Leveling Up applies to your Team too
VC’s and angels say “I’ll back an A-team with a B-idea before I back a B-team with an A-idea, every day of the week”. Why? Because the A-team has Leveled Up well beyond the B-team and the A-team’s future success is much more probable as a result.
Can you look at your team through this lens? What abilities has it acquired? What capabilities does it need next, and what is missing? The team is Level 80 at Product, but Level 6 at Marketing. You might be Level 50 at Recruitment but Level 14 at Leadership?
For startups, some people have attempted to define the perfect team. One of my favorite models is “Hacker Hipster Hustler”, which is really the same as “Product, Design, Sales”. Does this mean the perfect startup has 3 people, or 2, or 4? How do you explain successful single founders? Some understanding can be found if you look at how Leveled Up the team is, overall. You would ask, “how has this group of people collectively enhanced their abilities?”
If you’re a VC, evaluating a team is a key part of your expertise. But what you’re really doing is evaluating the abilities and attributes (i.e. Levels) of the characters presenting themselves as a startup team. If you’re a founder, can you walk into that investment meeting ready to answer the question, “why this band of characters? Why is this group special?”
Super-Quests are the Great Differentiator
Some quests are extraordinarily difficult. The prospect of succeeding is low and the cost to attempt them is high. These quests act as a gate which filter out weaker characters. On the other side of the gate are new quests which are only available to the strong and the persistent.
Founders who persevere through their quests have higher chances of success. They achieve more Level Ups than characters who quit.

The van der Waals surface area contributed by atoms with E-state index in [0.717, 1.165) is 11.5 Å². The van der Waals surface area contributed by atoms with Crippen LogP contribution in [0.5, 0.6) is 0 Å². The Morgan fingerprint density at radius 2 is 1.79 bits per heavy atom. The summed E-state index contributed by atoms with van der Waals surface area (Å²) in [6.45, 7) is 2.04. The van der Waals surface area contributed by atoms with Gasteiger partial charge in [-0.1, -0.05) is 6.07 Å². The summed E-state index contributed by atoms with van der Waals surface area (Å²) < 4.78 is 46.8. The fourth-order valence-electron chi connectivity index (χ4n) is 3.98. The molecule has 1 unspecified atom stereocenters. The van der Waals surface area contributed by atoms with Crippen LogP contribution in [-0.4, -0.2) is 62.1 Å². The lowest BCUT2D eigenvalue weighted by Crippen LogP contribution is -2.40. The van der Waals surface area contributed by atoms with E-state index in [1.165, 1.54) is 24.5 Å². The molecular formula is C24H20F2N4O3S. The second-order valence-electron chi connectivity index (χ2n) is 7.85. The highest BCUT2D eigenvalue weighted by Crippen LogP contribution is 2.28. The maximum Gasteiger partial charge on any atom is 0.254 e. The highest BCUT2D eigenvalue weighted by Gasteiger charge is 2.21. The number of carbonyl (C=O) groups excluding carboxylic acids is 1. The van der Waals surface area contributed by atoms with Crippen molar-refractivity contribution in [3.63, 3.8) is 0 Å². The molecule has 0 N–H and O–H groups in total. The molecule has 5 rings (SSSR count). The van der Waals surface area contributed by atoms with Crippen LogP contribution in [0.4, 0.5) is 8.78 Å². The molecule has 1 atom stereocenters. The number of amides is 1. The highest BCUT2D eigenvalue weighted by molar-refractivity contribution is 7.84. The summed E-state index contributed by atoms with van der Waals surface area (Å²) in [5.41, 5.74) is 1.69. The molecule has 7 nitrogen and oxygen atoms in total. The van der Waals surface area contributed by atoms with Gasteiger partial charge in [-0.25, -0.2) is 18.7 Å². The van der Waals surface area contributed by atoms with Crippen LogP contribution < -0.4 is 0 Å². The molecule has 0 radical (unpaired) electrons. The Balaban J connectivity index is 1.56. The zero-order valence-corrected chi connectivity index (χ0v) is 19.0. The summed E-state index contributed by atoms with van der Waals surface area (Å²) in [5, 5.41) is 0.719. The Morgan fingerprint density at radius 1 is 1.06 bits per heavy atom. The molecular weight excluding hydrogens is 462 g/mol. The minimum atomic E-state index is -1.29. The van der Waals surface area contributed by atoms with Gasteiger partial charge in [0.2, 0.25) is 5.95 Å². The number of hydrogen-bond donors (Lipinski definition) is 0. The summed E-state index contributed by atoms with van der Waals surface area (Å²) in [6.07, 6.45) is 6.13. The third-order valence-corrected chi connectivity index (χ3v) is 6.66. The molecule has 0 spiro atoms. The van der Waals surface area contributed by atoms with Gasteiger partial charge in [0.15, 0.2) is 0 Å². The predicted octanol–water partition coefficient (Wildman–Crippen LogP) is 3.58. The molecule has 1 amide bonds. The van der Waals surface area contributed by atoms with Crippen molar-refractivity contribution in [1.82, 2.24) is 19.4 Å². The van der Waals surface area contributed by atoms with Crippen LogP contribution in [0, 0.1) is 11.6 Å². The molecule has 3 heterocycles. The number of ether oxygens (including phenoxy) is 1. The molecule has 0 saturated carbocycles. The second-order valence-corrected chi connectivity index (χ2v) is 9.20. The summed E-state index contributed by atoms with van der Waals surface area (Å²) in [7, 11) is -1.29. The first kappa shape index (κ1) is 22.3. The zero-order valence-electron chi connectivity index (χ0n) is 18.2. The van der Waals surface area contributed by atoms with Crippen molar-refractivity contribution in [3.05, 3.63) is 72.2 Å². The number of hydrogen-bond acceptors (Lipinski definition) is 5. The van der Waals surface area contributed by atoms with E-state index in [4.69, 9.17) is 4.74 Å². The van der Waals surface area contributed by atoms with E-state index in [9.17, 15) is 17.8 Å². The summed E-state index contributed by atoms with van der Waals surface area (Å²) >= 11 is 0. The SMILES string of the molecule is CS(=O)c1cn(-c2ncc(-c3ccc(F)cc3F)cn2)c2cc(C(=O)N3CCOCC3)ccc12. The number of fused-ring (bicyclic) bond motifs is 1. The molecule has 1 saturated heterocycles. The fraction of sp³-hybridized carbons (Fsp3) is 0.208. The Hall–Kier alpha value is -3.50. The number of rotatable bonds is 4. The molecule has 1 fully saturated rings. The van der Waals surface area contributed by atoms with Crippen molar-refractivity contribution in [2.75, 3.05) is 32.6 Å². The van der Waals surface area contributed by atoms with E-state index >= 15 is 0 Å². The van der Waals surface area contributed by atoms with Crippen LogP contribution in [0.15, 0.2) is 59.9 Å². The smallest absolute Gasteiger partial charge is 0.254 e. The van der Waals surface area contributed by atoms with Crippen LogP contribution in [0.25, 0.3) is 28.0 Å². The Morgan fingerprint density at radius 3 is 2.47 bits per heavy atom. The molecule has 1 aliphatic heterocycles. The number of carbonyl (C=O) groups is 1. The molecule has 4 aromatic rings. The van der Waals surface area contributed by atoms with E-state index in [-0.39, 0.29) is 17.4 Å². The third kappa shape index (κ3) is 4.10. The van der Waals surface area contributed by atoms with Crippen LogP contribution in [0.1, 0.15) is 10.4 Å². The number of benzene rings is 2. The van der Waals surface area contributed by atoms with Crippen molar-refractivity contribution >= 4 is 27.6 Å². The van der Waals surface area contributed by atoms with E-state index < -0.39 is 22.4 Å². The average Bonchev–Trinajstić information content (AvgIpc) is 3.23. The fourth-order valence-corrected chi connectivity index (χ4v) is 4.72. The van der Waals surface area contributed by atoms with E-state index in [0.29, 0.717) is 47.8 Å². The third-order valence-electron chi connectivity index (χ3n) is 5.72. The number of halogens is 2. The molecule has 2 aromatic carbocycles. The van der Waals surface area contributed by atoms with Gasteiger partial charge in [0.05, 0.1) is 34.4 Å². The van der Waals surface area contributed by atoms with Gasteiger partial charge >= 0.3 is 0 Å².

This video of Elon Musk is legendary. The guy has founded two billion-dollar companies. Had he not persevered through the “raise capital during a financial crisis” quest, he would have exactly zero companies – both would have gone bust on 24th December 2008. You can see the pain in his eyes at 38:10.
What does all of this mean?
Thinking this way can have a powerful effect on the entrepreneurial mindset:
The focus is on progress. Each time a new Quest is conquered, the player Levels Up in a way that can never be taken away. Success and failure, in the binary and fatalist way is meaningless. The path to success is to go on as many quests as possible, achieve an outcome quickly, and maintain consistent focus on succeeding at one quest at a time. Every day of forward motion achieves permanent progress.
There is no need to be afraid of failure. Fear is just a signal that there is a Quest to conquer. Succeeding immediately at a quest is unlikely, and in the face of failure, the best thing to do is try again at exactly the same thing in a slightly different way. Each attempt increases the chance of success.
Perseverance is the only logical strategy. There is no need to grit my teeth, bite the leather, psyche myself up, and go out with a blast. That is wasted energy directed towards overcoming fear. I just need to remember there is a 95% chance of success if I try 3 times. It took Space-X four attempts to launch a rocket before they succeeded. All one must do is break the big ‘scary’ challenge into smaller pieces and identify the sequence of challenges to conquer.
Leveling Up is permanent. Once a new Level is achieved, it’s there to keep. The outcome of your project or company does not affect the Level you have achieved along the way. Once you have Leveled Up, you will continue to succeed every time you need to face that same challenge. Going on new quests to achieve new Levels is always a good investment – so long as you do not quit along the way.
Visualizing Success helps. The human brain is wired to gravitate towards the things it imagines. Supreme athletes take their visualizations very seriously. Gold medal winners don’t entertain failure. In the starting blocks, they close their eyes and see a high-definition, 3D, color video of running the perfect race and coming in first. The same is true of entrepreneurs: focusing on visualizing our success will push us forward until we have achieved the Level Up we need.
Leveling Up is a framework for continuous improvement. Based on a Level today, I can choose which quest to go on next. This applies to us as individuals, but also to a team and company. We can identify the ultimate objective, and chart a line of progressive steps to unlock more powerful quests in the future. Along the way, new abilities will be acquired that allow us to succeed at future challenges with a high degree of confidence.
Do you agree? Go ahead and tell me what you think, I’m all ears.